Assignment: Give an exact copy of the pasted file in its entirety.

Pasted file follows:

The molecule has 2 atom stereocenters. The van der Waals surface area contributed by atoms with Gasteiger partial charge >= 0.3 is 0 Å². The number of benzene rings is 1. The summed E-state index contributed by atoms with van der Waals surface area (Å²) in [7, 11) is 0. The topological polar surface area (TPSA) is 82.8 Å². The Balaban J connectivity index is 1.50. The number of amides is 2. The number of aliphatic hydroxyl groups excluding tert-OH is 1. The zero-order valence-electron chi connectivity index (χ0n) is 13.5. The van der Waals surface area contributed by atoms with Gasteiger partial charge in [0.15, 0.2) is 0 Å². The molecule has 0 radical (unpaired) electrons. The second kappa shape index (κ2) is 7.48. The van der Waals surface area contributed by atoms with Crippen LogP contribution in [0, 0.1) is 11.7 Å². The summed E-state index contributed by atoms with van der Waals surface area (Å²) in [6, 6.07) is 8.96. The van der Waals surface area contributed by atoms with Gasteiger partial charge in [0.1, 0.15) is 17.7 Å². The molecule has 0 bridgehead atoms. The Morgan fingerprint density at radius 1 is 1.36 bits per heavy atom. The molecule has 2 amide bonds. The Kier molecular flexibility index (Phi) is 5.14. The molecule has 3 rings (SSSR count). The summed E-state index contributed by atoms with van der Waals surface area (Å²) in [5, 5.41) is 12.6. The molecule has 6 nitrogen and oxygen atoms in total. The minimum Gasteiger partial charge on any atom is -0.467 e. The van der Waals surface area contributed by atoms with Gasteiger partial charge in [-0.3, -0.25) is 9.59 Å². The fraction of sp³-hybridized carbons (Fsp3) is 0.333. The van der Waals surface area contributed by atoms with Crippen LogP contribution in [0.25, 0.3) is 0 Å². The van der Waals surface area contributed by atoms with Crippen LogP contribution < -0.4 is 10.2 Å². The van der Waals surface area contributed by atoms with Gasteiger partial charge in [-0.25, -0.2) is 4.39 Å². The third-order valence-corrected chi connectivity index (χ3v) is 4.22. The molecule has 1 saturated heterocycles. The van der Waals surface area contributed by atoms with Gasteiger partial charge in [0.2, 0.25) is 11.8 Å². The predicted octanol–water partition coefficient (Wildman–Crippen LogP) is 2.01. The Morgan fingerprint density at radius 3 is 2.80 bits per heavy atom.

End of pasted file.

The molecule has 2 atom stereocenters. The van der Waals surface area contributed by atoms with Gasteiger partial charge >= 0.3 is 0 Å². The number of benzene rings is 1. The summed E-state index contributed by atoms with van der Waals surface area (Å²) in [7, 11) is 0. The topological polar surface area (TPSA) is 82.8 Å². The Balaban J connectivity index is 1.50. The number of amides is 2. The number of aliphatic hydroxyl groups excluding tert-OH is 1. The zero-order valence-electron chi connectivity index (χ0n) is 13.5. The van der Waals surface area contributed by atoms with Gasteiger partial charge in [0.15, 0.2) is 0 Å². The molecule has 0 radical (unpaired) electrons. The second kappa shape index (κ2) is 7.48. The van der Waals surface area contributed by atoms with Crippen LogP contribution in [0, 0.1) is 11.7 Å². The summed E-state index contributed by atoms with van der Waals surface area (Å²) in [6, 6.07) is 8.96. The van der Waals surface area contributed by atoms with Gasteiger partial charge in [0.1, 0.15) is 17.7 Å². The molecule has 0 bridgehead atoms. The Morgan fingerprint density at radius 1 is 1.36 bits per heavy atom. The molecule has 2 amide bonds. The Kier molecular flexibility index (Phi) is 5.14. The molecule has 3 rings (SSSR count). The summed E-state index contributed by atoms with van der Waals surface area (Å²) in [5, 5.41) is 12.6. The molecule has 6 nitrogen and oxygen atoms in total. The minimum Gasteiger partial charge on any atom is -0.467 e. The van der Waals surface area contributed by atoms with Gasteiger partial charge in [-0.3, -0.25) is 9.59 Å². The fraction of sp³-hybridized carbons (Fsp3) is 0.333. The van der Waals surface area contributed by atoms with Crippen LogP contribution in [0.25, 0.3) is 0 Å². The van der Waals surface area contributed by atoms with Crippen LogP contribution < -0.4 is 10.2 Å². The van der Waals surface area contributed by atoms with Gasteiger partial charge in [-0.25, -0.2) is 4.39 Å². The third-order valence-corrected chi connectivity index (χ3v) is 4.22. The molecule has 1 saturated heterocycles. The van der Waals surface area contributed by atoms with Gasteiger partial charge in [0.2, 0.25) is 11.8 Å². The predicted octanol–water partition coefficient (Wildman–Crippen LogP) is 2.01. The Morgan fingerprint density at radius 3 is 2.80 bits per heavy atom.